5 takeaways from the front lines of the fight against inflation: NPR


Price tags are displayed in a New York supermarket on December 14. Inflation has eased recently, but more evidence is needed to show that price increases are moderating over the long term, Fed Chairman Powell said on Wednesday.

YUKI IWAMURA/AFP via Getty Images


hide caption

toggle caption

YUKI IWAMURA/AFP via Getty Images


Price tags are displayed in a New York supermarket on December 14. Inflation has eased recently, but more evidence is needed to show that price increases are moderating over the long term, Fed Chairman Powell said on Wednesday.

YUKI IWAMURA/AFP via Getty Images

Prices are still climbing much faster than Americans were used to before the pandemic, even though there are signs that the Federal Reserve’s dramatic moves to curb inflation may finally be working.

The central bank made it clear that it would do whatever it took to bring inflation down, and on Wednesday it raised interest rates for the seventh time in nine months.

Here are five takeaways from this week’s fight against inflation.

1. Inflation is down

After hitting a four-decade high of 9% in June, annual inflation fell to 7.1% last month, according to the government’s latest scoreboard. This is the lowest annual price increase in 11 months.

Gasoline prices have fallen sharply and are now lower than they were before Russia invaded Ukraine. Prices for other goods like used cars and televisions have fallen, as pandemic supply chain issues unravel. And travel-related prices for things like plane tickets and rental cars have plummeted as the pent-up demand that followed the shutdowns waned and travelers became more price-conscious.

2. Inflation is still too high

Although some prices have come down, the overall cost of living continues to rise much faster than it did before the pandemic. At 7.1%, November’s inflation rate is well above the Federal Reserve’s 2% target. This’s also more than three times the rate of inflation in February 2020 – before COVID-19 shut down the economy. The rising cost of services such as haircuts and restaurant meals is of particular concern, as it is largely driven by labor costs, which tend to be more rigid than volatile food and energy.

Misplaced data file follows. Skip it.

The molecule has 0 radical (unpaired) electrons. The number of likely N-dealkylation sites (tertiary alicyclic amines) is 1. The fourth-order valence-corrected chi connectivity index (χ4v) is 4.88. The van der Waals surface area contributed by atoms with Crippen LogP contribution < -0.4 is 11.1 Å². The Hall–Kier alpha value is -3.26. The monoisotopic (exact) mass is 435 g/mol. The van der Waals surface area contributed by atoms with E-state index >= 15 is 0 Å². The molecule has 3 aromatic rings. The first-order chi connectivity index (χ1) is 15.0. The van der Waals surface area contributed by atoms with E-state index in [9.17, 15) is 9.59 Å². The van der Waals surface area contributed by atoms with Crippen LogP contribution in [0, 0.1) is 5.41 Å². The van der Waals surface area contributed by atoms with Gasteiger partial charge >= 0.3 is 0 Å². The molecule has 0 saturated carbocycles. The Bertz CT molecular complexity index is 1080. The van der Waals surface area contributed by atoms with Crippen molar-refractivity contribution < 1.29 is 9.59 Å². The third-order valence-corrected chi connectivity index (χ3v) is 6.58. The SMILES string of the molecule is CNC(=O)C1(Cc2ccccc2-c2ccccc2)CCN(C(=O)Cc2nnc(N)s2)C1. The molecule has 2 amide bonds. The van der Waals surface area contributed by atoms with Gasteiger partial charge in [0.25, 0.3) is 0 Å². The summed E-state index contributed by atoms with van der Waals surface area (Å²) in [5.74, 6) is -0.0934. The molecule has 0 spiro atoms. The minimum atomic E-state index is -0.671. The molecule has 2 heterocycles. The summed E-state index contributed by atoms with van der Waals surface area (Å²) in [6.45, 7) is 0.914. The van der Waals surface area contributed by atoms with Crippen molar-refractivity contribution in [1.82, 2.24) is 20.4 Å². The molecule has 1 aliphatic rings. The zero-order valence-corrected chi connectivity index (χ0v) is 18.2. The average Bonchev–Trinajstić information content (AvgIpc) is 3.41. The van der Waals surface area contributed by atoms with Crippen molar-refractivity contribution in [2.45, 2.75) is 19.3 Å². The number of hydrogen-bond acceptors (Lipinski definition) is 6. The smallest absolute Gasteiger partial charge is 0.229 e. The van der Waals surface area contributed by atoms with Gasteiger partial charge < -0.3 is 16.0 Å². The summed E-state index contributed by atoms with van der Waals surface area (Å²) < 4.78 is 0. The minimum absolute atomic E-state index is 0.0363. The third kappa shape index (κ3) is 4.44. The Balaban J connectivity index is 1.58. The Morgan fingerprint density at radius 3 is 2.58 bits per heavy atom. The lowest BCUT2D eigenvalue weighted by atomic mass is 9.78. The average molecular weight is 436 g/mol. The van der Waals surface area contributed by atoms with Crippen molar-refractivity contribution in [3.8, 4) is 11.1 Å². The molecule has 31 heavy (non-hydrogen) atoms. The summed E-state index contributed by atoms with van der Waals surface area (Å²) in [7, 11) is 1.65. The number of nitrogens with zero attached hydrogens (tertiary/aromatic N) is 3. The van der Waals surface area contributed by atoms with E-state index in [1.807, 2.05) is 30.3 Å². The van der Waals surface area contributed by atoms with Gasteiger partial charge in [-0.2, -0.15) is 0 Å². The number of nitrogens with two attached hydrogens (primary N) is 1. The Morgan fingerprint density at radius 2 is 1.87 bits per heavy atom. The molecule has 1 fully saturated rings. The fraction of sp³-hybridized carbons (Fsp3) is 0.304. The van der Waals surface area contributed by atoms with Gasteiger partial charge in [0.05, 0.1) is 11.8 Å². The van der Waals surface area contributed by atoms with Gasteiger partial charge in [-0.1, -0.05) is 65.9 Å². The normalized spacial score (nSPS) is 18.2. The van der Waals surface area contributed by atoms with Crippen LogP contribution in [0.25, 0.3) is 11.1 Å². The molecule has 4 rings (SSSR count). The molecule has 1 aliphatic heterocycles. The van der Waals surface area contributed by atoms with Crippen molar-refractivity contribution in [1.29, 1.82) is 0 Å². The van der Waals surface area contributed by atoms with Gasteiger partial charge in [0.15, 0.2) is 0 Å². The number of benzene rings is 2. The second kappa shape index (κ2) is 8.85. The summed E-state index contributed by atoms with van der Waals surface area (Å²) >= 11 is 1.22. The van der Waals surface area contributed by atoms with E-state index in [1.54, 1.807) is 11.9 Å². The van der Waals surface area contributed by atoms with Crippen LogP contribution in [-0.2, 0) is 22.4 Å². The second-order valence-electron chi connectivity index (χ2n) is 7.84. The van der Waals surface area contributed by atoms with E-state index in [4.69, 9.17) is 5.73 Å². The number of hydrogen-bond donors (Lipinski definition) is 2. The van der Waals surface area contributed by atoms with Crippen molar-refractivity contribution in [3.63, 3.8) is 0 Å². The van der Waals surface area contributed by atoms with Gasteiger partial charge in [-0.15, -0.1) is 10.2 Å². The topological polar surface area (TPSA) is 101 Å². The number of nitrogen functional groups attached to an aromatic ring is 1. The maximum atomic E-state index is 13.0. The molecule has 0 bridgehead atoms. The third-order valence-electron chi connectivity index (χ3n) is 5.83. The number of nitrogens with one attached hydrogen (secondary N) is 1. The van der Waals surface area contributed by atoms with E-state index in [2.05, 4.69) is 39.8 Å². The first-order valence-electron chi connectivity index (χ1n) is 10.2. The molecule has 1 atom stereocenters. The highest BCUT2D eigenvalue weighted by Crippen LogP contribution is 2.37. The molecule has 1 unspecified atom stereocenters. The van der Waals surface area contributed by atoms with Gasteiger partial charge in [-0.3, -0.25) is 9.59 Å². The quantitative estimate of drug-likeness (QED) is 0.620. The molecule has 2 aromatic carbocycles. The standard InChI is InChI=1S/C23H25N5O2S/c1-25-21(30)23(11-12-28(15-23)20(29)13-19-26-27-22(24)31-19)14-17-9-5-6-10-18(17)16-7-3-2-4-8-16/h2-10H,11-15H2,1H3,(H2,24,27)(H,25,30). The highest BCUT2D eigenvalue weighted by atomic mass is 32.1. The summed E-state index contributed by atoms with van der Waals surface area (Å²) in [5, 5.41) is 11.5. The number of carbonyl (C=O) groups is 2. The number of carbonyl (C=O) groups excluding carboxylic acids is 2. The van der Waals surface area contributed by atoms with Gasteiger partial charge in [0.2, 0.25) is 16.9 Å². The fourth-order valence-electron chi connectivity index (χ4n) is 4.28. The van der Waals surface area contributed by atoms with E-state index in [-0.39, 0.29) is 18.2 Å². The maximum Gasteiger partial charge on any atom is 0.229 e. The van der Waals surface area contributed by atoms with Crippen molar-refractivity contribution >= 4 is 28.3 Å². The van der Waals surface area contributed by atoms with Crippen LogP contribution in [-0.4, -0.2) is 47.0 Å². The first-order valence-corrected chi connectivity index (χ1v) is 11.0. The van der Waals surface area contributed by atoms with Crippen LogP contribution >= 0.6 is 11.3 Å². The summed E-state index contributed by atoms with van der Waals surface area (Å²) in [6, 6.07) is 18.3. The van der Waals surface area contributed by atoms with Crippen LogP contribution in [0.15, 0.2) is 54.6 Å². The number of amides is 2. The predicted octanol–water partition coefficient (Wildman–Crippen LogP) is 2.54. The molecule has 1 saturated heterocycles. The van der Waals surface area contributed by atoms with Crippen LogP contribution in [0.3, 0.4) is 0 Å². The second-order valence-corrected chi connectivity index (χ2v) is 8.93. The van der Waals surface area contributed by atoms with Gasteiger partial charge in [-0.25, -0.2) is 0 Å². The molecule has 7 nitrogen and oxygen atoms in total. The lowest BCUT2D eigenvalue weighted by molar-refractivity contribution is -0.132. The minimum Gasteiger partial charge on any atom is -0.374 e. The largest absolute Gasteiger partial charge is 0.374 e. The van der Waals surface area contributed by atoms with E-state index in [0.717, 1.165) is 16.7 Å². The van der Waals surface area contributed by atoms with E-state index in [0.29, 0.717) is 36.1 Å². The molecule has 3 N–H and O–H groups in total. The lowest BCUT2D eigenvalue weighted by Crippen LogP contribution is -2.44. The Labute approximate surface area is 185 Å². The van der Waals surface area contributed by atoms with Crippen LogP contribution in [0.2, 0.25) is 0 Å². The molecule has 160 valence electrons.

3. Interest rates are rising, but maybe not much more

The Federal Reserve has raised interest rates at the fastest rate in decades as it tries to reduce demand and rein in prices. Rising rates have made it more expensive for people to get mortgages or auto loans or carry over credit card balances. The central bank’s benchmark interest rate has fallen from near zero in March to just under 4.5% this week. But rates are now high enough to start to limit inflation, and the Fed has indicated that it cannot push them much higher. This week’s rate hike of half a percentage point was smaller than the past four. On average, Fed policymakers expect rates to peak next year at just over 5%.


Federal Reserve Board Chairman Jerome Powell answers questions during a press conference after a meeting of the Federal Open Market Committee on December 14. The Federal Reserve announced that it would raise interest rates by 0.5 percentage points to 4.5.

Alex Wong/Getty Images


hide caption

toggle caption

Alex Wong/Getty Images

4. Interest rates won’t drop any time soon

Just because the Fed has slowed the pace of rate hikes doesn’t mean borrowing costs will come down anytime soon.

“I wouldn’t see us considering rate cuts until the committee is confident inflation is down to 2% on a sustainable basis,” Fed Chairman Jerome Powell said Wednesday.

Fed policymakers expect no interest rate cuts in 2023, and seven of the 19 members of the Fed’s rate-setting committee think rates will be higher at the end of 2024 – in two years – than they are now.

5. There is still a lot of uncertainty about the direction the economy is taking

The central bank lowered its forecast for economic growth next year and raised its forecast for unemployment. But Powell says there is considerable uncertainty.

“I don’t think anyone knows whether we’re going to have a recession or not and if we do, whether it’s going to be deep or not,” he said Wednesday.

Climate change or the war in Ukraine could lead to large fluctuations in prices at the gas station and at the grocery store. Faster or slower economic growth around the world could also cause fluctuations in the price of crude oil and other commodities.

The price of services is highly dependent on what happens to salaries. This in turn depends on how many jobs the country adds each month, how many workers are available to fill those jobs, and how productive the workers are when they are employed.

Leave a Comment